Nevertheless, the case fatality rate is higher in men at all ages. In some countries bacillary dysentery has its peak incidence in summer months, often following heavy rains, whereas in other areas, such as the United States, the highest incidence may-be in winter, spring, or autumn. The months when shigellosis is particularly prevalent in tropical and semitropical countries corresponds with the time of year when flies are prevalent. Shigella may be found in the intestinal tracts of flies having contact with infected human feces, but carriage of the bacilli on the insect’s feet is probably the means by which it may spread infec­tion. In countries with a high standard of sani­tation flies play an inconsequential role in transfer of infection.

Infection is usually transmitted by patients with dysentery, ambulatory persons convalescing from the disease, or asymptomatic carriers. Inade­quately washed hands or contaminated inanimate articles are the principal means of transmission. The seats of toilets may become contaminated during flushing and serve as a source of infection. Epidemics of shigellosis have been related to milk, ice cream, and other foods and water contaminated by the hands, or feces of infected persons. Shigella in dust has also been incriminated in outbreaks of bacillary dysentery. These sources of infection are also important in perpetuation of endemic infec­tion.

Outbreaks of shigellosis in winter usually spread from an infected person in a school or insti­tution to other persons. Secondary cases may result in extension of the disease to other schools or institutions such as hospitals, or nurseries. Relapsing disease, reinfection, and chronic infec­tion may enable perpetuation of infection among patients in nursing homes and inmates of mental hospitals. In this setting, outbreaks are often not explosive.

Endemic and epidemic shigellosis is commonly characterized by isolation of several different serologic types of Shigella. Major outbreaks caused by a single serotype are rare, but small outbreaks may be attributable to a single serologic type.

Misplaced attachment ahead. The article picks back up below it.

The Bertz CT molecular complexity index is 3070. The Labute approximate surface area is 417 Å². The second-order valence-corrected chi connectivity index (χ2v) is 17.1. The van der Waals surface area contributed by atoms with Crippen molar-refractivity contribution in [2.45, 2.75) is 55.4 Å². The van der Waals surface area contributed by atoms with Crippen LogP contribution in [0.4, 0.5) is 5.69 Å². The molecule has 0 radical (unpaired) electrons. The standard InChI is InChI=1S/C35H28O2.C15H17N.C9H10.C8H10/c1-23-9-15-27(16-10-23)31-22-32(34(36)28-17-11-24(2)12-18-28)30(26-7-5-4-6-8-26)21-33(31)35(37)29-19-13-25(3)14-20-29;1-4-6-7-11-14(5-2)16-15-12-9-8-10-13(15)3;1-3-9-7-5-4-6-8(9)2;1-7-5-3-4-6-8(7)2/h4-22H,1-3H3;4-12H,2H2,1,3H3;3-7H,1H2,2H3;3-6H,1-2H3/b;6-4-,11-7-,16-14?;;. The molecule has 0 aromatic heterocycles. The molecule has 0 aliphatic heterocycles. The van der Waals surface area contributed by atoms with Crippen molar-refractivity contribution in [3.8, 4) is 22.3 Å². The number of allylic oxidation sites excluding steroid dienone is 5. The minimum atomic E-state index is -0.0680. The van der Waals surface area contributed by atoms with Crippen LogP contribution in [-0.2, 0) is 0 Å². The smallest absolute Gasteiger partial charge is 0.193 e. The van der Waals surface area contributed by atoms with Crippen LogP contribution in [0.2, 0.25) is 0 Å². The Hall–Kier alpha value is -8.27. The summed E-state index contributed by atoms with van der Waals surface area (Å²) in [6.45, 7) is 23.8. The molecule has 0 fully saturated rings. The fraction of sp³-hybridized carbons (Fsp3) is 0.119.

Shigella dysenteriae (shiga) is an uncommon cause of infection in Britain, Europe and North America, but is responsible for a significant propor­tion of cases in Asia. Shigella sonnei is the promi­nent cause of bacillary dysentery in countries where personal contact and endemic infection, rather than poor sanitation and unhygienic condi­tions, are responsible for spread of the disease

Following infection, the bacilli may be isolated from feces or rectum for only a week or slightly longer. Rarely does carriage of the bacilli persist as long as three months. Carriage of Shigella dysenteriae (shiga), however, persists longer than with other species, and carriage of Shigella flexneri may be intermittent during convalescence from infection. Generally, however, persistent carriers of Shigella dysenteriae remain ill, whereas carriers of Shigella flexneri are well. Convales­cence from infection owing to Shigella sonnei is not associated with prolonged excretion of the bacilli in feces except in the very young and very old.

Although Shigella infection is largely confined to human beings, primates have been shown occa­sionally to be a source of infection in man. Shigella survive in eggs, oysters, clams, and shrimp for many days, bu: these serve as sources of infection only when contaminated by infected persons and their excreta.

Pathogenesis and Pathology.